The people addressed by a message in any medium. The term includes listeners, readers of print, film/TV audiences, and users of information technology.
- the part of the general public interested in a source of information or entertainment 2. [n] - a gathering of spectators or listeners at a (usually public) performanceFound on http://www.webdictionary.co.uk/definition.php?query=audience
the person or persons receiving a speech or piece of writing
Found on http://www.mantex.co.uk/samples/eng.htm
Audience means the kind of reader or listener the text was intended for. As this is unlikely to be you, sadly you do need to attempt the near impossible and 'become' the intended reader. Always consider a text in this way or you will run the risk of 'misreading' it. Also, avoid being overly specific or informal when describing an audience`s likely ...Found on http://www.englishbiz.co.uk/grammar/main_files/definitionsa-m.htm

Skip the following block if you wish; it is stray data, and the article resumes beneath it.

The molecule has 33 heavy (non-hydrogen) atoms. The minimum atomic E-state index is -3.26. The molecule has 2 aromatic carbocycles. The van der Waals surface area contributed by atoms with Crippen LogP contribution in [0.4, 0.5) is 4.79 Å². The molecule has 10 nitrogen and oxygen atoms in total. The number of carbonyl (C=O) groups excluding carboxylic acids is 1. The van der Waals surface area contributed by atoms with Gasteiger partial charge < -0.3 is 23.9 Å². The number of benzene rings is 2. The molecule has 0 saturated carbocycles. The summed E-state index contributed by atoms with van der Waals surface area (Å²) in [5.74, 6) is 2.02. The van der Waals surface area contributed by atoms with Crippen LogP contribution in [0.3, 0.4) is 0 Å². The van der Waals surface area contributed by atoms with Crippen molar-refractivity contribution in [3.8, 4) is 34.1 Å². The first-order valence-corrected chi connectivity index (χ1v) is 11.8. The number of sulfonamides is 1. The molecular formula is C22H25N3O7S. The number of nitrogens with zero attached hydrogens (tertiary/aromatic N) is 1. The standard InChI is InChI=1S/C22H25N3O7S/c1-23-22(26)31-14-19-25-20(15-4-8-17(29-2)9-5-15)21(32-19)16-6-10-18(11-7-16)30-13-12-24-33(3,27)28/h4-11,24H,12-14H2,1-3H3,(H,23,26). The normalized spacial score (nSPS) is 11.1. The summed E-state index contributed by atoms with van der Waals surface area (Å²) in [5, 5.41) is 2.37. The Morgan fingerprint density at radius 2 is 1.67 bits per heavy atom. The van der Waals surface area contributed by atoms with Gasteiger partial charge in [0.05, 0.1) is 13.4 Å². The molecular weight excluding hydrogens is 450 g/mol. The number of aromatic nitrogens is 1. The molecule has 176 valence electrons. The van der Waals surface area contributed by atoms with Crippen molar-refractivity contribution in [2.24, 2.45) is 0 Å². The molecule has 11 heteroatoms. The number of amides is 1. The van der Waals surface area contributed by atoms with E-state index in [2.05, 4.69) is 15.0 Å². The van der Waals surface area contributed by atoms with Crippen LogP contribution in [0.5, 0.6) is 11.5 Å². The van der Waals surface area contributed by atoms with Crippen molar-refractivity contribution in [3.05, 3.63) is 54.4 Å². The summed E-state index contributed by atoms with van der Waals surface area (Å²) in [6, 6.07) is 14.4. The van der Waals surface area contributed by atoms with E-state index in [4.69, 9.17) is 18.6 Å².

the readership whom the writer is addressing, the people who are being targeted by the article. e.g. young people, the elderly, an intelligent, sophisticated and articulate readership etc.
Found on http://www.encyclo.co.uk/local/20629
In literature and drama, the hearers or spectators of an event, the readers of a book, or the people who regularly watch or listen to a particular television or radio programme. ...Found on http://www.encyclo.co.uk/local/20688
the people addressed by a text. The term refers to listeners, readers of books, film/TV audiences and users of information technology.
Found on http://www.standards.dfes.gov.uk/primary/publications/literacy/63285/nls_fw
[ French audience
, Latin audientia